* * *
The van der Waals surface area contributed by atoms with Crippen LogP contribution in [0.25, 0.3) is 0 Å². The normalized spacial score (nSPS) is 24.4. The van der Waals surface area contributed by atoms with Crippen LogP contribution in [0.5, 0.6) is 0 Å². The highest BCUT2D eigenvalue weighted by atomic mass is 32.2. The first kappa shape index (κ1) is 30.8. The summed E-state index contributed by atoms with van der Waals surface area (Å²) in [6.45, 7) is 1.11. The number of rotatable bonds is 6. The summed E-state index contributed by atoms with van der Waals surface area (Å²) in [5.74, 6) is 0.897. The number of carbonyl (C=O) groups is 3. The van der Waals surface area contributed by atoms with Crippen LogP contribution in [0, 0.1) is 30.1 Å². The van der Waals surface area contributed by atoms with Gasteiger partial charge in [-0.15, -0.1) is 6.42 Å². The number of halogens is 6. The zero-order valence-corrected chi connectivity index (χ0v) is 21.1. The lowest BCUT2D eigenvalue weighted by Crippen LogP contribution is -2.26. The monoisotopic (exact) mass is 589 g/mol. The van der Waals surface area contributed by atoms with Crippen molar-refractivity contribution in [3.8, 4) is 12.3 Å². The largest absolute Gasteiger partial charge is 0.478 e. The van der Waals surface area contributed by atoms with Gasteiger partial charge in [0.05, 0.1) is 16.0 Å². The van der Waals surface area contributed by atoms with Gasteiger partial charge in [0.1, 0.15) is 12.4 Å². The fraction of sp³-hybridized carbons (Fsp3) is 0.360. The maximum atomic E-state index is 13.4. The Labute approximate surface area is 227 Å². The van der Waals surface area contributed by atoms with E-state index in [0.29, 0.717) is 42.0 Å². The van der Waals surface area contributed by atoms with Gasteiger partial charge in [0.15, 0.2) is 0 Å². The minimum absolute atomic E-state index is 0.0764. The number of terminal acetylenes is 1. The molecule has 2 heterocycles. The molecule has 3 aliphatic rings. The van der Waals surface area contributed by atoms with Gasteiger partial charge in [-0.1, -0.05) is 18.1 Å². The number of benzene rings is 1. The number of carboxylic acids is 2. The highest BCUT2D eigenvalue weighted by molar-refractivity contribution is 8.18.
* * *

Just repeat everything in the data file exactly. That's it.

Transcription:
The van der Waals surface area contributed by atoms with Crippen LogP contribution in [0.25, 0.3) is 0 Å². The normalized spacial score (nSPS) is 24.4. The van der Waals surface area contributed by atoms with Crippen LogP contribution in [0.5, 0.6) is 0 Å². The highest BCUT2D eigenvalue weighted by atomic mass is 32.2. The first kappa shape index (κ1) is 30.8. The summed E-state index contributed by atoms with van der Waals surface area (Å²) in [6.45, 7) is 1.11. The number of rotatable bonds is 6. The summed E-state index contributed by atoms with van der Waals surface area (Å²) in [5.74, 6) is 0.897. The number of carbonyl (C=O) groups is 3. The van der Waals surface area contributed by atoms with Crippen LogP contribution in [0, 0.1) is 30.1 Å². The van der Waals surface area contributed by atoms with Gasteiger partial charge in [-0.15, -0.1) is 6.42 Å². The number of halogens is 6. The zero-order valence-corrected chi connectivity index (χ0v) is 21.1. The lowest BCUT2D eigenvalue weighted by Crippen LogP contribution is -2.26. The monoisotopic (exact) mass is 589 g/mol. The van der Waals surface area contributed by atoms with Crippen molar-refractivity contribution in [3.8, 4) is 12.3 Å². The largest absolute Gasteiger partial charge is 0.478 e. The van der Waals surface area contributed by atoms with Gasteiger partial charge in [0.05, 0.1) is 16.0 Å². The van der Waals surface area contributed by atoms with Gasteiger partial charge in [0.1, 0.15) is 12.4 Å². The fraction of sp³-hybridized carbons (Fsp3) is 0.360. The maximum atomic E-state index is 13.4. The Labute approximate surface area is 227 Å². The van der Waals surface area contributed by atoms with E-state index in [0.29, 0.717) is 42.0 Å². The van der Waals surface area contributed by atoms with Gasteiger partial charge in [0.15, 0.2) is 0 Å². The minimum absolute atomic E-state index is 0.0764. The number of terminal acetylenes is 1. The molecule has 2 heterocycles. The molecule has 3 aliphatic rings. The van der Waals surface area contributed by atoms with Gasteiger partial charge in [-0.1, -0.05) is 18.1 Å². The number of benzene rings is 1. The number of carboxylic acids is 2. The highest BCUT2D eigenvalue weighted by molar-refractivity contribution is 8.18.